Fresh off of receiving Big Ten Offensive Player of the Week honors, Illini quarterback Nathan Scheelhaase believes his team will be fine as long as they come prepared.

“We have to know exactly what our game plan is and be able to go out there and be consistent and execute,” Scheelhaase said. “I thought Purdue shot themselves in the foot a lot which ended up hurting them and we can’t afford do that.”

Illinois senior linebacker Jonathan Brown also welcomes the challenge.

“We’re in the Big Ten Conference so we’re built to stop the run,” Brown said. “They like to air it out too, so that’s something that we’re really gonna have to game plan for this week.”

As Brown alluded to, Cincy has a dynamic offense. The Bearcat attack is lead by dual senior quarterbacks Munchie Legaux (what a name) and Brendon Kay, who both got looks last Saturday. Legaux gets most the snaps at quarterback and provides a duel threat attack. Kay spends more time in the pocket and is the superior passer, but the lesser athlete.

The Bearcats take pride in their offense, but don’t be mistaken—they can play D. Cincy forced four turnovers against the Boilermakers on two interceptions and two fumbles.

A man who deserves some credit for the Bearcat’s recent defensive surge happens to be on the Illini coaching. Illinois defensive coordinator Tim Banks held the same position for the Bearcats from 2010-2012. Under Banks, Cincinnati improved 21 spots from 2010 to 2011 in total defense, ranked No. 2 nationally in sacks in 2011, and forced 33 turnovers in 2011 compared to only 14 in 2010.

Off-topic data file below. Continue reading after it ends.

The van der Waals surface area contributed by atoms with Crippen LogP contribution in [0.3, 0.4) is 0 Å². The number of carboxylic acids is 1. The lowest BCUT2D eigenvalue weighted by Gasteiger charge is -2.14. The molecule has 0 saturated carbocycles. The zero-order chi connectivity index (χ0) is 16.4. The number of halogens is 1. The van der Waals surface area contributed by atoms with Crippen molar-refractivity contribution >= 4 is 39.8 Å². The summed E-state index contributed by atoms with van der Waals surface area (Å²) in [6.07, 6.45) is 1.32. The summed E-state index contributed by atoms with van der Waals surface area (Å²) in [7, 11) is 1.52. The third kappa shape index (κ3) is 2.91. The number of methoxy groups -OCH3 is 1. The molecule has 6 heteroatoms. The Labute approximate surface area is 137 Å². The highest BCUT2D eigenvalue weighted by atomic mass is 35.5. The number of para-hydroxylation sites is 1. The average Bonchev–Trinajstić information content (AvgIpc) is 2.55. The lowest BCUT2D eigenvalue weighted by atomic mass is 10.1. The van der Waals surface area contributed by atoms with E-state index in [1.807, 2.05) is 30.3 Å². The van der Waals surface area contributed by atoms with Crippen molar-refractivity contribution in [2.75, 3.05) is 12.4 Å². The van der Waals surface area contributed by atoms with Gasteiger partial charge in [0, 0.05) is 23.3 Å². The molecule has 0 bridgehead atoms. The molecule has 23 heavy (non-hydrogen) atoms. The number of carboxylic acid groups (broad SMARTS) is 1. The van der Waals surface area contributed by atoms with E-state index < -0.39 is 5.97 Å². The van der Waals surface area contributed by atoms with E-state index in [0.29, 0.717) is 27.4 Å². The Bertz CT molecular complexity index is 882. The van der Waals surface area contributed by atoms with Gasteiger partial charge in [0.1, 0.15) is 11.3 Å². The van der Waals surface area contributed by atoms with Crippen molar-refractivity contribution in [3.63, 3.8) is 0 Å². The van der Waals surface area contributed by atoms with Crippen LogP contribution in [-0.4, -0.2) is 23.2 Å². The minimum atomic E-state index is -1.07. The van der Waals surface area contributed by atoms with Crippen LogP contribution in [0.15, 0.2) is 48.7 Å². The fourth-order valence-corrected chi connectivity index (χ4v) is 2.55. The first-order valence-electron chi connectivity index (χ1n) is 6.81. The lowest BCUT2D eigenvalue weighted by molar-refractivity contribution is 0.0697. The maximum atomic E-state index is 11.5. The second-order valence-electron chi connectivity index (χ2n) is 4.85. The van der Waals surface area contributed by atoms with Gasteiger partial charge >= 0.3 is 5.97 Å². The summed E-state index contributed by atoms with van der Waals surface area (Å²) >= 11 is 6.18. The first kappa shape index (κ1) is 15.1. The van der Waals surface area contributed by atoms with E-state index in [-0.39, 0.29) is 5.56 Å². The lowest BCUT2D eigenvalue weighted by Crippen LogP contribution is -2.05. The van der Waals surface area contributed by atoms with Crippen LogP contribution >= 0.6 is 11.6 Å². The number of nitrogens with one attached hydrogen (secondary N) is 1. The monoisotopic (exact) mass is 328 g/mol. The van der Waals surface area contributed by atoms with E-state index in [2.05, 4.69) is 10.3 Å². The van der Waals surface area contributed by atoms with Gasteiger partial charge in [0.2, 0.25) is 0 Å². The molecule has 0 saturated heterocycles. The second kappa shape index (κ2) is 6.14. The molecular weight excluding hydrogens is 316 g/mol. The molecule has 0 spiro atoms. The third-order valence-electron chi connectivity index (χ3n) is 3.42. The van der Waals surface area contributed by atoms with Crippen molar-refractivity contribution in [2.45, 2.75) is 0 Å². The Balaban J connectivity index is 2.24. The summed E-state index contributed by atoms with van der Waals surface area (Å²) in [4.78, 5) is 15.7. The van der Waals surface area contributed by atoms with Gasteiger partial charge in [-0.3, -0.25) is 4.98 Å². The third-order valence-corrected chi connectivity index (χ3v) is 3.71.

Now on the Illini sideline, Banks downplays the significance of facing his former team.

“I don’t know how much of an advantage it is to be honest with you,” Banks said. “The fact is they play between the lines and the kids get out there and compete against each other. Knowing obviously the quarterback and some of the personnel I can give kids the information but obviously once the game starts you gotta go out and execute.”

Banks’ defense found itself in a precarious situation last Saturday after Southern Illinois cut it to 42-34 Illinois lead with 4:14 left. The Illini would have to hold the Salukis off one last red zone stand. A 15 yard sideline penalty against the Illini set the Salukis up at the goal line, only feet away from potentially tying up the game. After a seven play, 54 yard drive, the Fighting Illini defense stood their ground and held onto the win.

It might have been a disappointing afternoon overall for the defense, but Brown believes they ended strong.

“I was proud of the way we stood up and handled our business,” Brown said. “You can only improve from there. I think that was a testament to what we’ve done over the summer and it’s kind of good that the young guys got some experience like that because there’s no telling when that situation might present itself again.”

The situation will present itself again on Saturday—only this time the Illini defense must sustain that same intensity for a full 60 minutes.